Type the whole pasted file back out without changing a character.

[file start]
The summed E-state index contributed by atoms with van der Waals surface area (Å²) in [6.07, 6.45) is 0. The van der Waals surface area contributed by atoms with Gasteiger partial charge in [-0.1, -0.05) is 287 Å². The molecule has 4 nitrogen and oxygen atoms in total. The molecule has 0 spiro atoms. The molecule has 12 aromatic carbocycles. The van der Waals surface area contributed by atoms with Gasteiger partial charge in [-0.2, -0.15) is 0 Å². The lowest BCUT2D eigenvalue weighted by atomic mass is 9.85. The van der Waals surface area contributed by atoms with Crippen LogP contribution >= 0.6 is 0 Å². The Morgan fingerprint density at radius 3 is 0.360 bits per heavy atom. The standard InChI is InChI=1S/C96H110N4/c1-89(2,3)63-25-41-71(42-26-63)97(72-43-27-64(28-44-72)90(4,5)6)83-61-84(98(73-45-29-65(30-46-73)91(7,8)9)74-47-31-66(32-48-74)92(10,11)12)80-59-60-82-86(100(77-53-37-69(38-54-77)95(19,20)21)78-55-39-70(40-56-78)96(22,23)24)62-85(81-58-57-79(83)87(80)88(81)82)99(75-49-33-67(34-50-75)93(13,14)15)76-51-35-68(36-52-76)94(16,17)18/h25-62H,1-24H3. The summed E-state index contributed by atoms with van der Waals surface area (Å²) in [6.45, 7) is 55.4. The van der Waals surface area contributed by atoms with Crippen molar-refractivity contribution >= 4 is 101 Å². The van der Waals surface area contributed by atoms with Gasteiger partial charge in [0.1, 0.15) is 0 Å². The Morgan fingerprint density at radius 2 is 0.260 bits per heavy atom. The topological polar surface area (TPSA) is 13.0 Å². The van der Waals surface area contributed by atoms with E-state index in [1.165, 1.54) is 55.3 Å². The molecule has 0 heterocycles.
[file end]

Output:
The summed E-state index contributed by atoms with van der Waals surface area (Å²) in [6.07, 6.45) is 0. The van der Waals surface area contributed by atoms with Gasteiger partial charge in [-0.1, -0.05) is 287 Å². The molecule has 4 nitrogen and oxygen atoms in total. The molecule has 0 spiro atoms. The molecule has 12 aromatic carbocycles. The van der Waals surface area contributed by atoms with Gasteiger partial charge in [-0.2, -0.15) is 0 Å². The lowest BCUT2D eigenvalue weighted by atomic mass is 9.85. The van der Waals surface area contributed by atoms with Crippen LogP contribution >= 0.6 is 0 Å². The Morgan fingerprint density at radius 3 is 0.360 bits per heavy atom. The standard InChI is InChI=1S/C96H110N4/c1-89(2,3)63-25-41-71(42-26-63)97(72-43-27-64(28-44-72)90(4,5)6)83-61-84(98(73-45-29-65(30-46-73)91(7,8)9)74-47-31-66(32-48-74)92(10,11)12)80-59-60-82-86(100(77-53-37-69(38-54-77)95(19,20)21)78-55-39-70(40-56-78)96(22,23)24)62-85(81-58-57-79(83)87(80)88(81)82)99(75-49-33-67(34-50-75)93(13,14)15)76-51-35-68(36-52-76)94(16,17)18/h25-62H,1-24H3. The summed E-state index contributed by atoms with van der Waals surface area (Å²) in [6.45, 7) is 55.4. The van der Waals surface area contributed by atoms with Crippen molar-refractivity contribution >= 4 is 101 Å². The van der Waals surface area contributed by atoms with Gasteiger partial charge in [0.1, 0.15) is 0 Å². The Morgan fingerprint density at radius 2 is 0.260 bits per heavy atom. The topological polar surface area (TPSA) is 13.0 Å². The van der Waals surface area contributed by atoms with E-state index in [1.165, 1.54) is 55.3 Å². The molecule has 0 heterocycles.